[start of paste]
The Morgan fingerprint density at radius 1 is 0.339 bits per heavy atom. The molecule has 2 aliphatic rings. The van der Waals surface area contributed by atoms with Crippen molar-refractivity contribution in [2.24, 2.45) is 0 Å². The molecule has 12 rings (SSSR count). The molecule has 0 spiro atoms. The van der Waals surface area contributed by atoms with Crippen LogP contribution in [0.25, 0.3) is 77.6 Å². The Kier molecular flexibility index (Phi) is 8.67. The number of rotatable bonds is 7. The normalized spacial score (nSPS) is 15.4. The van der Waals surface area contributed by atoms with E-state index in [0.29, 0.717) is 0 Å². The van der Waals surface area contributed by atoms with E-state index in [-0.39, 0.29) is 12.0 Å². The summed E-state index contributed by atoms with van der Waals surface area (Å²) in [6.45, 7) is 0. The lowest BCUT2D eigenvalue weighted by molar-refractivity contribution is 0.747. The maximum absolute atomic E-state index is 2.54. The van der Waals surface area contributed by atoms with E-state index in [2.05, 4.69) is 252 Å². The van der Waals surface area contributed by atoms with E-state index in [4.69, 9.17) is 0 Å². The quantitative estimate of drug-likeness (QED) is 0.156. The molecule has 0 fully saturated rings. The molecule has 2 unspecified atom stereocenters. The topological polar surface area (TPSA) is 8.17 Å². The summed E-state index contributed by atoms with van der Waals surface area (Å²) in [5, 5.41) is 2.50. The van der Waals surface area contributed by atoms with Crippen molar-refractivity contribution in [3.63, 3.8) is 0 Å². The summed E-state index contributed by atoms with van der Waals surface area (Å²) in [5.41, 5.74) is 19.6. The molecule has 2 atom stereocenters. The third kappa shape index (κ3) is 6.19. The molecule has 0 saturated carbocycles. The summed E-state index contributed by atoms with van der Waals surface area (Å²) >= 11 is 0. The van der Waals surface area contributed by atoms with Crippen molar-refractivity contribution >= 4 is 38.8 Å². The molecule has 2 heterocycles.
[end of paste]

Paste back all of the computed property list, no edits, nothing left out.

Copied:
The Morgan fingerprint density at radius 1 is 0.339 bits per heavy atom. The molecule has 2 aliphatic rings. The van der Waals surface area contributed by atoms with Crippen molar-refractivity contribution in [2.24, 2.45) is 0 Å². The molecule has 12 rings (SSSR count). The molecule has 0 spiro atoms. The van der Waals surface area contributed by atoms with Crippen LogP contribution in [0.25, 0.3) is 77.6 Å². The Kier molecular flexibility index (Phi) is 8.67. The number of rotatable bonds is 7. The normalized spacial score (nSPS) is 15.4. The van der Waals surface area contributed by atoms with E-state index in [0.29, 0.717) is 0 Å². The van der Waals surface area contributed by atoms with E-state index in [-0.39, 0.29) is 12.0 Å². The summed E-state index contributed by atoms with van der Waals surface area (Å²) in [6.45, 7) is 0. The lowest BCUT2D eigenvalue weighted by molar-refractivity contribution is 0.747. The maximum absolute atomic E-state index is 2.54. The van der Waals surface area contributed by atoms with E-state index in [2.05, 4.69) is 252 Å². The van der Waals surface area contributed by atoms with E-state index in [4.69, 9.17) is 0 Å². The quantitative estimate of drug-likeness (QED) is 0.156. The molecule has 0 fully saturated rings. The molecule has 2 unspecified atom stereocenters. The topological polar surface area (TPSA) is 8.17 Å². The summed E-state index contributed by atoms with van der Waals surface area (Å²) in [5, 5.41) is 2.50. The van der Waals surface area contributed by atoms with Crippen molar-refractivity contribution in [3.63, 3.8) is 0 Å². The summed E-state index contributed by atoms with van der Waals surface area (Å²) in [5.41, 5.74) is 19.6. The molecule has 2 atom stereocenters. The third kappa shape index (κ3) is 6.19. The molecule has 0 saturated carbocycles. The summed E-state index contributed by atoms with van der Waals surface area (Å²) >= 11 is 0. The van der Waals surface area contributed by atoms with Crippen molar-refractivity contribution >= 4 is 38.8 Å². The molecule has 2 heterocycles.